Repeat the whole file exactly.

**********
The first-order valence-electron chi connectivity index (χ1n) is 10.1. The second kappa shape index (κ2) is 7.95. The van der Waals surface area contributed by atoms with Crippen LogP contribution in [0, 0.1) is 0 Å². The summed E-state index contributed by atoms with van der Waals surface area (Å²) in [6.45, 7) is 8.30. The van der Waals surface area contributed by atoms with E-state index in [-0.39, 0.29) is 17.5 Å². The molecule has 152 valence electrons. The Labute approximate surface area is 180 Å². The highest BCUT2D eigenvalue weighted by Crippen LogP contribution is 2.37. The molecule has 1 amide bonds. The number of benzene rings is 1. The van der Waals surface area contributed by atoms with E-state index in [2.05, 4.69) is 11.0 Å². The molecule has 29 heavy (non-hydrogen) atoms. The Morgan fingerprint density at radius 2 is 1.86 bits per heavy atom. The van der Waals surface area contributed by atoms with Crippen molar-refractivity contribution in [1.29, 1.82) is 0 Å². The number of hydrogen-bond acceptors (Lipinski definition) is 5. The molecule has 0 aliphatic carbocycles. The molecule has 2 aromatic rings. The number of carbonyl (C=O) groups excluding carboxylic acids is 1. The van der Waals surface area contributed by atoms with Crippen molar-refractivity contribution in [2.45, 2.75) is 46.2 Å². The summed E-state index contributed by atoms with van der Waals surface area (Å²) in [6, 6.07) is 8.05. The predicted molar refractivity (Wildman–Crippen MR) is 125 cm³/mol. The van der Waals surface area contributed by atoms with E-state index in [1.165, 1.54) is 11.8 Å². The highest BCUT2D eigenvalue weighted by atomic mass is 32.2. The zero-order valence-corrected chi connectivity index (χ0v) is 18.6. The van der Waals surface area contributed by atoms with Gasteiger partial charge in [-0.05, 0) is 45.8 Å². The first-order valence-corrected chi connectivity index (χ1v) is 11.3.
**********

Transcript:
The first-order valence-electron chi connectivity index (χ1n) is 10.1. The second kappa shape index (κ2) is 7.95. The van der Waals surface area contributed by atoms with Crippen LogP contribution in [0, 0.1) is 0 Å². The summed E-state index contributed by atoms with van der Waals surface area (Å²) in [6.45, 7) is 8.30. The van der Waals surface area contributed by atoms with E-state index in [-0.39, 0.29) is 17.5 Å². The molecule has 152 valence electrons. The Labute approximate surface area is 180 Å². The highest BCUT2D eigenvalue weighted by Crippen LogP contribution is 2.37. The molecule has 1 amide bonds. The number of benzene rings is 1. The van der Waals surface area contributed by atoms with E-state index in [2.05, 4.69) is 11.0 Å². The molecule has 29 heavy (non-hydrogen) atoms. The Morgan fingerprint density at radius 2 is 1.86 bits per heavy atom. The van der Waals surface area contributed by atoms with Crippen molar-refractivity contribution in [1.29, 1.82) is 0 Å². The number of hydrogen-bond acceptors (Lipinski definition) is 5. The molecule has 0 aliphatic carbocycles. The molecule has 2 aromatic rings. The number of carbonyl (C=O) groups excluding carboxylic acids is 1. The van der Waals surface area contributed by atoms with Crippen molar-refractivity contribution in [2.45, 2.75) is 46.2 Å². The summed E-state index contributed by atoms with van der Waals surface area (Å²) in [6, 6.07) is 8.05. The predicted molar refractivity (Wildman–Crippen MR) is 125 cm³/mol. The van der Waals surface area contributed by atoms with E-state index in [1.165, 1.54) is 11.8 Å². The highest BCUT2D eigenvalue weighted by atomic mass is 32.2. The zero-order valence-corrected chi connectivity index (χ0v) is 18.6. The van der Waals surface area contributed by atoms with Gasteiger partial charge in [-0.05, 0) is 45.8 Å². The first-order valence-corrected chi connectivity index (χ1v) is 11.3.